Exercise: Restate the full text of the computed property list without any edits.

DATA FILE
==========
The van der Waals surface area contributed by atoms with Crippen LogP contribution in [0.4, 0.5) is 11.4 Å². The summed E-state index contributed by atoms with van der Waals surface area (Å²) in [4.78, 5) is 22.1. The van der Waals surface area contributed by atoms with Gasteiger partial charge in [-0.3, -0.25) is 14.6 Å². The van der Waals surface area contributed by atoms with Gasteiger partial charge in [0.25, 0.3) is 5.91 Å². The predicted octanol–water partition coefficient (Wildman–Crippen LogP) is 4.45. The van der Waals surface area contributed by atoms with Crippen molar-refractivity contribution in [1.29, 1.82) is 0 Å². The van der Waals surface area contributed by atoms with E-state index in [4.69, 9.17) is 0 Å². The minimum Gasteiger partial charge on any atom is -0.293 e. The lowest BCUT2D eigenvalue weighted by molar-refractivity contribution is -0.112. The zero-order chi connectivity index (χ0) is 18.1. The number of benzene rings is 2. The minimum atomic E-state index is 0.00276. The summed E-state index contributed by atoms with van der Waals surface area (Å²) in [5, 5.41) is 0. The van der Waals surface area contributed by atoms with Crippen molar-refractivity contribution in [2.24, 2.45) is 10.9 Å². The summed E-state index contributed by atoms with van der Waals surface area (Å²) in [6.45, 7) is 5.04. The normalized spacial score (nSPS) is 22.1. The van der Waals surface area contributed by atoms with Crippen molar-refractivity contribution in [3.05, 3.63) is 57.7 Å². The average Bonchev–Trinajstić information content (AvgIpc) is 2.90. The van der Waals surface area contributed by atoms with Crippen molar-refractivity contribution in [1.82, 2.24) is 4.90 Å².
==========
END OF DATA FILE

The van der Waals surface area contributed by atoms with Crippen LogP contribution in [0.4, 0.5) is 11.4 Å². The summed E-state index contributed by atoms with van der Waals surface area (Å²) in [4.78, 5) is 22.1. The van der Waals surface area contributed by atoms with Gasteiger partial charge in [-0.3, -0.25) is 14.6 Å². The van der Waals surface area contributed by atoms with Gasteiger partial charge in [0.25, 0.3) is 5.91 Å². The predicted octanol–water partition coefficient (Wildman–Crippen LogP) is 4.45. The van der Waals surface area contributed by atoms with Crippen molar-refractivity contribution in [1.29, 1.82) is 0 Å². The van der Waals surface area contributed by atoms with E-state index in [4.69, 9.17) is 0 Å². The minimum Gasteiger partial charge on any atom is -0.293 e. The lowest BCUT2D eigenvalue weighted by molar-refractivity contribution is -0.112. The zero-order chi connectivity index (χ0) is 18.1. The number of benzene rings is 2. The minimum atomic E-state index is 0.00276. The summed E-state index contributed by atoms with van der Waals surface area (Å²) in [5, 5.41) is 0. The van der Waals surface area contributed by atoms with Crippen molar-refractivity contribution in [2.24, 2.45) is 10.9 Å². The summed E-state index contributed by atoms with van der Waals surface area (Å²) in [6.45, 7) is 5.04. The normalized spacial score (nSPS) is 22.1. The van der Waals surface area contributed by atoms with Crippen molar-refractivity contribution in [3.05, 3.63) is 57.7 Å². The average Bonchev–Trinajstić information content (AvgIpc) is 2.90. The van der Waals surface area contributed by atoms with Crippen molar-refractivity contribution in [1.82, 2.24) is 4.90 Å².